Yet another form of amorphous silica powder substrate consists of supercolloidal aggregates having a surface area of about 210 m.2/g. and obtained from Germany under the trade name of Ii-3.

It is well known that silicas prepared by various methods may be treated with heavy metal salts or hydrous heavy metal oxides to prepare heavy metal silicates which are waterinsoluble, and usually amorphous as determined by X-ray examination.l These metal silicates may be prepared from any of the special types of silica Whose preparation is disclosed above,

by treatment with signicant amounts of metal salts. They can be prepared so as to have a large number of silanol (-SiOH) groups on the surface of the particles, and consequently may .be esteried by the methods of this invention.

Metal silicates having a large proportion of metal bon atoms are also especially preferred because they are relatively low boiling liquids which are most readily handled in the process, and when present as unreacted excess can be most readily removed from the esteried product by drying in a vacuum oven without the necessity of extraction procedures. They are also the most economical to use, and yield a product having a low ratio of organic matter to silica which is very desirable for certain uses.

Mixtures of alcohols can be used as the esterifying agent.'

THE ES'IERIFICATION PROCESS Processes of the present invention comprise the step of chemically reacting an alcohol of the formula ROI-I in which R is a hydrocarbon radical having at least 2 carbon atoms, wherein the carbon atom attached to oxygen is also attached to hydrogen, with an inorganic siliceous n When the substrate is in the form of a Wet mass such as a lter cake, it is necessary to remove the free water, either before the substrate is put into the alcohol, or by distillation after the wet substrate is mixed with the alcohol.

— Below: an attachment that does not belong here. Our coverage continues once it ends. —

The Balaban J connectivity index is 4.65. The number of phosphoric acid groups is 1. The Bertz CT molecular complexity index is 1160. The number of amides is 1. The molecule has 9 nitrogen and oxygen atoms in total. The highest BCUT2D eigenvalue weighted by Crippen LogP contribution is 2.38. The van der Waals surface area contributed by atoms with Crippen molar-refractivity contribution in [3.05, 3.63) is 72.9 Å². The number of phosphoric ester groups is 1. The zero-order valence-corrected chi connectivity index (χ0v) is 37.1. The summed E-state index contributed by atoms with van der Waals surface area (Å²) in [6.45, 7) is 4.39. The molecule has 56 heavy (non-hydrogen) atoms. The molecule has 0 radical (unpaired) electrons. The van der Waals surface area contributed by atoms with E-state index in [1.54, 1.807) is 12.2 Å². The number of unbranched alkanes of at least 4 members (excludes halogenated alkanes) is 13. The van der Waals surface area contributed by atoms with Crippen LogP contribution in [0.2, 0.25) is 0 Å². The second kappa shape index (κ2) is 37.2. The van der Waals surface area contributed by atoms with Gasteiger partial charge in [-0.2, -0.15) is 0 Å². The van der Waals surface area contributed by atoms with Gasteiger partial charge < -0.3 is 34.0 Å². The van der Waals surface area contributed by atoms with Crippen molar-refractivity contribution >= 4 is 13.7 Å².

If the substrate is a type which does not shrink to a hard compact mass upon drying from water, ordinary drying means may be employed, vacuum drying in `some instances being preferred. But if the substrate shrinks or otherwise changes under ordinary drying, a preferred method is to displace the water with a polar organic solvent, which if desired may later be recovered by evaporation and recycled. For example, a wet lter cake of nely divided precipitated silica may be Washed thoroughly with acetone to displace the Water, and the acetone-wet mass may be dried directly to a soft powder, which is more voluminous and easily suspended in alcohol than it is when dried directly from Water. Such a water displacement may be operated as a continuous extraction, in which efficiency can be improved by counter-current methods. Y

Azeotropic distillation is a preferred method of removing Water from Wet substrates. The waterwet substrate can be mixed with a polar organic liquid, such as methyl ethyl ketone, and the mix- 'ture distilled until the system is free from Water, 'leaving the siliceous solid in suspension in anhydrous organic liquid. The organic liquid may then be evaporated to give a dry product for reaction With alcohol. The alcohol, which is later *to be used for esterication, may also be used as the azeotropic dehydrating agent. For example, the iilter cake can be mixed with normal butyl alcohol and Water may be distilled oi as the normal butyl alcohol azeotrope. I'his azeotrope, upon condensation and cooling, splits into an alcohol-rich layer and a Water-rich layer. The alcohol-rich layer is returned to the distillation pot, While the water-rich layer is removed from the system, stripped f alcohol by further distillation, and the water discarded. y

The type of organic liquid used, and the particular methods of drying or of transferring to the alcohol reaction mixture depend upon the type of silica involved, and the type of product desired.

Generally, those forms of silica or silicates which form dense, hard masses when dried from water, are preferably dehydrated by Washing or extraction with a Water-miscible organic liquid having a water-rich azeotrope, such as normal propyl alcohol. Where shrinkage to dense but friable masses occurs upon drying from Water, azeotropic dehydration can be carried out with organic liquids which are only partially miscible with water, such as normal butyl alcohol. Where shrinkage of the substrate upon drying from Water is not a serious factor, but the nely divided state of the powder makes it dicult or undesirable to dry by ordinary means the azeotropic dehydration may be carried out by distillation with a water-immiscible liquid such as kerosene.

The presence of extraneous materials, other than water, is also to be avoided. Strong acids, and alkalis are particularly undesirable because they alect the stability of the reactants and products. Washing will remove such soluble extraneous materials. Any remaining strong acid or alkali can be rendered relatively harmless by adjusting pH to the range of 2 to 9 and preferably to the range of 5 to 8.